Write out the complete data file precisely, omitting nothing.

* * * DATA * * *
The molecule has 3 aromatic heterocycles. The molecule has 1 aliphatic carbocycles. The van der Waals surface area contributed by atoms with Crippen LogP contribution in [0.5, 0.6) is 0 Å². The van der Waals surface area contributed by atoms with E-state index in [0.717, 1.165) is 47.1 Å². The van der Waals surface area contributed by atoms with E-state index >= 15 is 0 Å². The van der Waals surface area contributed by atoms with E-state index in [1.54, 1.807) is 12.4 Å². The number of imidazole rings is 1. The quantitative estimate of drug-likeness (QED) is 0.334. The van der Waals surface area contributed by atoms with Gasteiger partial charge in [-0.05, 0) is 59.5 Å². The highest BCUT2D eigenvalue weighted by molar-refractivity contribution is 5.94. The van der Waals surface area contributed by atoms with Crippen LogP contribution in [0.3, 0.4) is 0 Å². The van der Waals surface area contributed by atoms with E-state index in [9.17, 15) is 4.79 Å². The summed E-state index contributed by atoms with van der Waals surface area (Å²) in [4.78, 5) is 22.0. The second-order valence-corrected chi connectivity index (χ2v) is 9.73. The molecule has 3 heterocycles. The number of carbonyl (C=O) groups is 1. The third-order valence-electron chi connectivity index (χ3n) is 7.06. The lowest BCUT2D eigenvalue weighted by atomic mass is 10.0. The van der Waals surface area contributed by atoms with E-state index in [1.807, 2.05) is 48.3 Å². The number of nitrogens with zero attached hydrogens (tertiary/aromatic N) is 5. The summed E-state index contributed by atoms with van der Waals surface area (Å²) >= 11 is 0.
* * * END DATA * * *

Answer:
The molecule has 3 aromatic heterocycles. The molecule has 1 aliphatic carbocycles. The van der Waals surface area contributed by atoms with Crippen LogP contribution in [0.5, 0.6) is 0 Å². The van der Waals surface area contributed by atoms with E-state index in [0.717, 1.165) is 47.1 Å². The van der Waals surface area contributed by atoms with E-state index >= 15 is 0 Å². The van der Waals surface area contributed by atoms with E-state index in [1.54, 1.807) is 12.4 Å². The number of imidazole rings is 1. The quantitative estimate of drug-likeness (QED) is 0.334. The van der Waals surface area contributed by atoms with Gasteiger partial charge in [-0.05, 0) is 59.5 Å². The highest BCUT2D eigenvalue weighted by molar-refractivity contribution is 5.94. The van der Waals surface area contributed by atoms with Crippen LogP contribution in [0.3, 0.4) is 0 Å². The van der Waals surface area contributed by atoms with E-state index in [9.17, 15) is 4.79 Å². The summed E-state index contributed by atoms with van der Waals surface area (Å²) in [4.78, 5) is 22.0. The second-order valence-corrected chi connectivity index (χ2v) is 9.73. The molecule has 3 heterocycles. The number of carbonyl (C=O) groups is 1. The third-order valence-electron chi connectivity index (χ3n) is 7.06. The lowest BCUT2D eigenvalue weighted by atomic mass is 10.0. The van der Waals surface area contributed by atoms with E-state index in [1.807, 2.05) is 48.3 Å². The number of nitrogens with zero attached hydrogens (tertiary/aromatic N) is 5. The summed E-state index contributed by atoms with van der Waals surface area (Å²) >= 11 is 0.